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Klingman: Are we giving back to what wrestling gives us?

By
Updated: October 8, 2010

Kyle Klingman

By Kyle Klingman

Wrestling faces many demands.

Wrestling programs are being dropped and we want it stopped. We want more support from college administrations and we want more support from fans.
We want more wrestling on television. We want more respect from the mainstream media. We want more people to attend wrestling meets.
We want more medals at the World Championships and the Olympic Games. We want wrestling to be more entertaining. We want international rules that make sense.
We would also like for the divide between youth wrestling, college wrestling, and international wrestling to disappear. And, ultimately, want more opportunities for wrestling at all levels.
Yes, we ask much out of wrestling, but what does wrestling ask of us?
Wrestling begins with a stance and there are times, usually under duress, when we are asked to take one. If your foundation is not solid, if you have not developed fundamentals, your stance will be broken.
Wrestling asks us to develop our own style and to succeed with it.
Wrestling asks us to stay in the center of the mat, to fight hard, to look for openings. When we do go out of bounds, as each of us is likely to do, it asks us to come back to the center and restart.
At some point, wrestling will ask us to face an opponent bigger than ourselves, but, in the face of that, we must ask: Is it worth it? Can I keep going? Can I rise above?
Wrestling asks us to scramble out of compromising situations.
Wrestling asks us to be independent but to work within a system. It asks us to maintain good position, and to reverse our position if we get taken off our feet.
Wrestling asks much of those with little talent. Wrestling demands unthinkable effort. To carry on under hardship, without reward or recognition, develops an unbreakable spirit.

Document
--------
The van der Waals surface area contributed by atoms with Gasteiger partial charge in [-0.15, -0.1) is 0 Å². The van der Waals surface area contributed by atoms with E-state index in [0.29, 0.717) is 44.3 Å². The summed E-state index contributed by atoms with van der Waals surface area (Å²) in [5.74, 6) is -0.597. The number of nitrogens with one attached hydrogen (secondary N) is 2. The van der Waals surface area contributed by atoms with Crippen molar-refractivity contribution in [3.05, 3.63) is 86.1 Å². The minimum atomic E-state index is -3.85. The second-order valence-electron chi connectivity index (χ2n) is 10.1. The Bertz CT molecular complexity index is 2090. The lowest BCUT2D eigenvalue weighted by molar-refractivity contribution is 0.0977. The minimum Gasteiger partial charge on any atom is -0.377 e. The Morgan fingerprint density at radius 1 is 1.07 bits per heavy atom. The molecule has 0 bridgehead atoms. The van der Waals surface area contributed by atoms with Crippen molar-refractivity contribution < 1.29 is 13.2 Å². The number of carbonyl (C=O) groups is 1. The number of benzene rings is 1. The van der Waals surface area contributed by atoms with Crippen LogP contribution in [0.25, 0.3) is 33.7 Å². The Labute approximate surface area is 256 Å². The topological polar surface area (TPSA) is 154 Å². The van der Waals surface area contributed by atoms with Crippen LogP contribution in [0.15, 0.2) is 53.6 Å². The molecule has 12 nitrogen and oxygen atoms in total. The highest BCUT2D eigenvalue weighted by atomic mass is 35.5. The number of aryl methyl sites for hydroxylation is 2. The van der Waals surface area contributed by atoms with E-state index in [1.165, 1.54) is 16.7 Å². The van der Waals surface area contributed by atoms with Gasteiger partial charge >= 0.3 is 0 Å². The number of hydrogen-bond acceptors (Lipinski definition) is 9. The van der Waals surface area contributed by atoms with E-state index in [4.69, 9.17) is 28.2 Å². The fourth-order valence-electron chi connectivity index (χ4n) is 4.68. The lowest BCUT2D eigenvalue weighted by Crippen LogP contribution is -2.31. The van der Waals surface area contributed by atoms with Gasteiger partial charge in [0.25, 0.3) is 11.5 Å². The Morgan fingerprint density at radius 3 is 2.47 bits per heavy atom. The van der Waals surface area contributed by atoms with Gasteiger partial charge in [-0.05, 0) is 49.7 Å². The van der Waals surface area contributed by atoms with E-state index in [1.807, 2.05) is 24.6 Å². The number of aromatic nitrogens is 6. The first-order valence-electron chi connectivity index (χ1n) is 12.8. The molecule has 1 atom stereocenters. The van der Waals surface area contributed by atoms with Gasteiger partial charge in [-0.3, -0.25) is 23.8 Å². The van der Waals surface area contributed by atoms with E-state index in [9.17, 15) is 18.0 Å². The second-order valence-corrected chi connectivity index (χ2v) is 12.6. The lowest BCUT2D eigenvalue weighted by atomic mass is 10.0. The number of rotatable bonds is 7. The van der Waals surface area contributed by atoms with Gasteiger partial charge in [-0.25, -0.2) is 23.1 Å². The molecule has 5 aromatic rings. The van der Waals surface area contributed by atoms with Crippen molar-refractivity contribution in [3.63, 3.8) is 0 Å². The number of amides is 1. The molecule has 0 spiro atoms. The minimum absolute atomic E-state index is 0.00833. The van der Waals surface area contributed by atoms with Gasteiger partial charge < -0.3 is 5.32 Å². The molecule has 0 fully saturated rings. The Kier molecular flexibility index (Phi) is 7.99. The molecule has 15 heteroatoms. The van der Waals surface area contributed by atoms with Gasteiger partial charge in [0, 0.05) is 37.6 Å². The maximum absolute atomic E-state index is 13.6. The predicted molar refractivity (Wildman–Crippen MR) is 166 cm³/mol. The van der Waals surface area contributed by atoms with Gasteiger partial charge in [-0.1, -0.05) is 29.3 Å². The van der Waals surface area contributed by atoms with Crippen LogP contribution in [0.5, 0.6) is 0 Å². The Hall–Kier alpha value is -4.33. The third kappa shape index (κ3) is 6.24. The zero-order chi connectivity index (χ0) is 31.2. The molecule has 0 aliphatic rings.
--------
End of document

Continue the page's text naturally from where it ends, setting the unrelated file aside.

Wrestling asks us to endure. It asks us to overcome. It asks us not to quit. It asks us to continue after a loss.
Wrestling asks us to not be glutinous and to manage our weight.
Wrestling asks us to develop a unique set of skills, to act and to react. The wrong action or reaction can lead to a loss of position.
Wrestling asks us to stand up and escape when we are being driven into the mat.
Wrestling asks us to honor the craft, to respect a timeless tradition, to know our heritage.
Equally important are the things wrestling doesn’t ask. It doesn’t ask us to be any particular size or height or stature or, in recent times, gender. Status holds little weight in a sport based on pounds.
Wrestling doesn’t ask us to have arms or legs either. Blind. Deaf. Physical defects. Mental handicaps. Deformities. Everyone is welcome.
Wrestling is about inclusion.
And although wrestling will never ask us to conform, it will ask for a commitment. It asks us to keep each other sharp, to make each other better. A natural bond is formed through mutual struggle.
Wrestling asks the most of us, but, in return, it gives the most too.

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